Better days for Bihar?
MNS chief Raj Thackeray's comments about Biharis have put the spotlight on the state. But is Nitish Kumar's Bihar a place that people want to leave in large numbers? A look at how the state scores on over-all development. Ashok Mishra and Vijay Swaroop write.india Updated: Sep 23, 2012 09:30 IST
Sonelal, a native of Sheohar district in Bihar on the Indo-Nepal border earns Rs 7,000 per month working at a plastics factory at Baddi in Himachal Pradesh. He is able to save Rs 3,500 for his family after spending Rs 3,500 on food and other necessities. He shifted to Himachal Pradesh from Punjab, where he was employed for only six months a year, the rest of which he used to spend at his native village.
Kaushal Paswan, in his late 20s, returned to his native Sudaspur near Muzaffarpur after spending some months in Delhi. Now, his new job at a construction company as a semi-skilled labourer enables him to earn Rs 170 per day. He works for a minimum of 25 days and earns Rs 4,250 per month.
Both Sonelal and Paswan are happy. One is earning and saving, the other is living in the midst of his own people. The two are examples of two types of migration: one involves migrants who search for work outside the state as they see it as a symbol of upward social mobility and frees them from Bihar's repressive caste hierarchy; the other is 'forced or distressed migration' that sees people moving because of the lack of job opportunity.
With MNS chief Raj Thackeray raking up the issue of Bihari migrants and dubbing them 'infiltrators' in Mumbai, the focus, after nearly seven years of Nitish Kumar's rule, has once again shifted to the issue of the migration of Biharis in search of a livelihood. It also throws up the pertinent question of whether Nitish Kumar's Bihar is still the place it used to be or whether there have been positive changes in different fields. During one of his interactions with the media, Nitish Kumar had said, "We are not against migration for better avenues, but we would certainly be happy to reduce distress migration."
A recently released study by the Indian Institute of Public Administration (IIPA), the first piece of dedicated research on the migration of the rural poor from Bihar which was carried out in 360 gram panchayats of 17 districts in 2009-10, estimates the number of migrants at 5 million. This is much higher than the 3.45 million estimated by the National Sample Survey Organisation in 2001. "Out of this, 29% were illiterate, 5% semi-literate, 5.2% were under graduate and 2% were graduate," said Prof Girish Kumar of IIPA, who conducted the study. "The inclined trend in migration even in the last couple of years has been mainly because of low industrialisation, the high pressure of population on arable land and low investments in agricultural development, which has driven individuals out of their homes desperately in search of livelihood opportunities," he said.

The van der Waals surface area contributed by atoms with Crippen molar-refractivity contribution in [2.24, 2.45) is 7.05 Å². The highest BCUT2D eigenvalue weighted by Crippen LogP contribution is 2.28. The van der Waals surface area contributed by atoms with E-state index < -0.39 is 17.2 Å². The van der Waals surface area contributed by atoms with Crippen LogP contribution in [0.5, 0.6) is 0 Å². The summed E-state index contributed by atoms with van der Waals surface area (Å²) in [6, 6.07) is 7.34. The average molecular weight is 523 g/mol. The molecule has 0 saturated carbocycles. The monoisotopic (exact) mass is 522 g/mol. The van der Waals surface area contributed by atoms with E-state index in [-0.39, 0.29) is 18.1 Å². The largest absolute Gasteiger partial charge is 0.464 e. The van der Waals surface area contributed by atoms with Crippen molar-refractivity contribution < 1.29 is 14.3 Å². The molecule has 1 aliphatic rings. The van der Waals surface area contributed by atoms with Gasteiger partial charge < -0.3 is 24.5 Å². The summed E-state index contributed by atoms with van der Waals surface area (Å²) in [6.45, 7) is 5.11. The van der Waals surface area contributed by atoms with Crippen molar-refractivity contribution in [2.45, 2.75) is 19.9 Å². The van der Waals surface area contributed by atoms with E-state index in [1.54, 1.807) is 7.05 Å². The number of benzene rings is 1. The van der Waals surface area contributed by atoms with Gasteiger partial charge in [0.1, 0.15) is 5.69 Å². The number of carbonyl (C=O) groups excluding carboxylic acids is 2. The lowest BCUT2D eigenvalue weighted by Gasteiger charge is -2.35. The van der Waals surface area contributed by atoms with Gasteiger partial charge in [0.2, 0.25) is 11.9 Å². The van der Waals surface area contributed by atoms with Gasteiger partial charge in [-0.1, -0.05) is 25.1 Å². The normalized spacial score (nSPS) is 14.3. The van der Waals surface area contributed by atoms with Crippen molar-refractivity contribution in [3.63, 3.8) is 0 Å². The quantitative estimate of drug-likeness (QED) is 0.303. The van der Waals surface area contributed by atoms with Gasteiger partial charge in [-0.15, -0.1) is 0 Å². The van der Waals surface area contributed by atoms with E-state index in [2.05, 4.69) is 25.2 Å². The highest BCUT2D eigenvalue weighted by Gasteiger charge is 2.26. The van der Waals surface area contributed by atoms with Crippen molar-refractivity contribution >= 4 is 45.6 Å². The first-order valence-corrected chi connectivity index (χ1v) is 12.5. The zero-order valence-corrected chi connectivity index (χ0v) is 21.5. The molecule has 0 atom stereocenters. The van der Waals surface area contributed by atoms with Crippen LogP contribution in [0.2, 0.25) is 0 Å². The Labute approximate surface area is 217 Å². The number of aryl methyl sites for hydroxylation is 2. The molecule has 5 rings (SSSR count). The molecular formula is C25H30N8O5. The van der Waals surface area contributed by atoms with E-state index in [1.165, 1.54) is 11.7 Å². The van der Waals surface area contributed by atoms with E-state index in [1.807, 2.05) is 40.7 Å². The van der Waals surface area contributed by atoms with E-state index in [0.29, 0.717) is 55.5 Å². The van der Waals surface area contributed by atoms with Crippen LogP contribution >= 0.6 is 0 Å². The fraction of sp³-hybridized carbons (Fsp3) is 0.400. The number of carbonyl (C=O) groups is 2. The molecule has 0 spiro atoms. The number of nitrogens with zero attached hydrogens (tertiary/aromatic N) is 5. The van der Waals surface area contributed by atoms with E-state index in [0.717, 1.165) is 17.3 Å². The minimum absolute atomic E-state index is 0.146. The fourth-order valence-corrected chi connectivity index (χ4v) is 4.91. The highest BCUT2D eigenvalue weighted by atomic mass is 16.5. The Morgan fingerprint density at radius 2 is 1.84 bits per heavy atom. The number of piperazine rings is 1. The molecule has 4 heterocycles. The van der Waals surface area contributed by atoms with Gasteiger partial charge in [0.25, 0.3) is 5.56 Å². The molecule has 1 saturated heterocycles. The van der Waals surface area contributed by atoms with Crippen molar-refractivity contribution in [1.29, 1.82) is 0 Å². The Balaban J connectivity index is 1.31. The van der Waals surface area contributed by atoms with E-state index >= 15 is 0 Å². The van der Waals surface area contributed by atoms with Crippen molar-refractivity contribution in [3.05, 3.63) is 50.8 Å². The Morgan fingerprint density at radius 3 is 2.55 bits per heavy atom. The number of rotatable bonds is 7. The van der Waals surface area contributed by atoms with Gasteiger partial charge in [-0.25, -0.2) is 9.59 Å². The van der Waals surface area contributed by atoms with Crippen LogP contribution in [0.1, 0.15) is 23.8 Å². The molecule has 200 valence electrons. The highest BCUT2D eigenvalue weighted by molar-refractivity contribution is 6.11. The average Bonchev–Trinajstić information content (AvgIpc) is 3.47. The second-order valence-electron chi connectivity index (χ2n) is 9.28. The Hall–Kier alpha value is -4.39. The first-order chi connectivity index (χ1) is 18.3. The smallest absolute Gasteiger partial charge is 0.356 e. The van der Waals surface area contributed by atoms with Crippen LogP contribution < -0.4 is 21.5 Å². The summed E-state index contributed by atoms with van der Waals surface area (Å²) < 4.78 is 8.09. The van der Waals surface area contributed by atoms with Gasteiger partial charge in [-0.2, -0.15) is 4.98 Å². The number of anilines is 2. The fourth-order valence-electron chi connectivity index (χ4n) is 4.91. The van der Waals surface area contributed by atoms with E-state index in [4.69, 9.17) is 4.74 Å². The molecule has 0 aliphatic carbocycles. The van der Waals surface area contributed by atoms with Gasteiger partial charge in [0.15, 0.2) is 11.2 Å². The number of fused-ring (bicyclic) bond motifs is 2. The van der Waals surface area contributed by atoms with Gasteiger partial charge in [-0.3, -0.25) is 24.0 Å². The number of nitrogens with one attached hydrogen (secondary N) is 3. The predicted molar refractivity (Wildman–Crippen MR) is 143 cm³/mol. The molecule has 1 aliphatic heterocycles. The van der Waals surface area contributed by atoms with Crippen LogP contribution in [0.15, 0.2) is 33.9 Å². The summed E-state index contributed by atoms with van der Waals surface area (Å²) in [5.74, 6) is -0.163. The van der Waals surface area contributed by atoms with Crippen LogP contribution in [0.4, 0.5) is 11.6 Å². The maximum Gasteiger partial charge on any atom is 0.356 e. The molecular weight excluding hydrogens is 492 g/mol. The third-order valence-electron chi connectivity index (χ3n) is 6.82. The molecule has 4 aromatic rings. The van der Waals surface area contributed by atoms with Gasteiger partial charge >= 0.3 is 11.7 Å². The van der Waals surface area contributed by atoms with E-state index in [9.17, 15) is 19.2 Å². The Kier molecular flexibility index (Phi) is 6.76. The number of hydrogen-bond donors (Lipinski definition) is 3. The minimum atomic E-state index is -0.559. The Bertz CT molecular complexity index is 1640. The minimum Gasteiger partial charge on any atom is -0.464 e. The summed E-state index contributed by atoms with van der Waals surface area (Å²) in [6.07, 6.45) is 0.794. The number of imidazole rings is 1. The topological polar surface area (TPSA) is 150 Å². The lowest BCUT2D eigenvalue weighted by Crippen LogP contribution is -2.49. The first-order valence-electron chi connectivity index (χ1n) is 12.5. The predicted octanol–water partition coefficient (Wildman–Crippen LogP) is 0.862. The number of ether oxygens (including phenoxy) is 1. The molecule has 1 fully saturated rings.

In a state where agriculture continues to be the backbone of the economy, the slow progress of industrialisation is failing the rural population. There are seasonal agricultural jobs available but even with the regime change, not enough industrial units have come up to generate employment.
At the State Investment Promotion Board, 836 proposals worth Rs 2.98 crore are lined up but in reality only one per cent has turned up. Whatever the state has been able to do to arresting migration has been because of the massive infrastructure work in the past seven years, particularly in road and bridge construction.
For many, it's the lure of better wages that takes them to other states. That might be changing. In Bihar, an eight-hour job now brings Rs 153 per day for an unskilled labourer; Rs 170 for semi-skilled ones and Rs 195 for a skilled one. Those working under MNREGA can earn between Rs 150-200. This has had some impact. "Getting labourers from Bihar now is getting difficult and the same is being felt by farmers of Punjab," admitted Jitendra Kumar, the plant in-charge of the plastic factory in Baddi where Sonelal works.
The issue becomes pertinent given Nitish Kumar's prime ministerial ambitions that came to the fore during the war of words between the two NDA allies over Narendra Modi. Wider public opinion also considers Nitish Kumar an ideal candidate for the post by virtue of his 'good governance' in a state that has been ridiculed for its poor security system and almost everything it provides. Kumar has claimed on several occasions that the migration of labourers from Bihar to other states has come down almost by 26% because of increased agriculture activities, assured employment under MNREGA and large-scale development work being undertaken by the state government in the infrastructure sector.
DM Diwakar, director of the AN Sinha Institute, Patna's leading social research institute, believes the view that there has been a drop in migration might not be based on sound logic. "If at all migration has come down, it must reflect in terms of statistics," he said.
Citing the data of National Sample Survey (NSS) for 2009-10, Diwakar said, as regards MNREGA, barely 17% job cards have been distributed. "Of them, 5.5% of the card holders could get barely 20 days of work, while another 2.7% got employment for 20-50 days," he added. Diwakar said as per the NSS data, just 1.2% of the card holders could get 100 days of assured employment, while 34% did not get any work. "In agriculture also, in the last five-six years, the growth rate has been just around 3.67%, which is much less compared to the boom in the construction and the service sectors," he said adding that the drop in migration from Bihar would have to be scientifically corroborated. "Yes, there may be some drop attributed to violence and dangerous developments in Maharashtra, Assam and other parts. Out of fear, migration may fall, but for a sustained fall, it needs to be scientifically proved through detailed study. There could also be some drop in migration due to stepped up construction activities, but it would have to be proved that way," he said.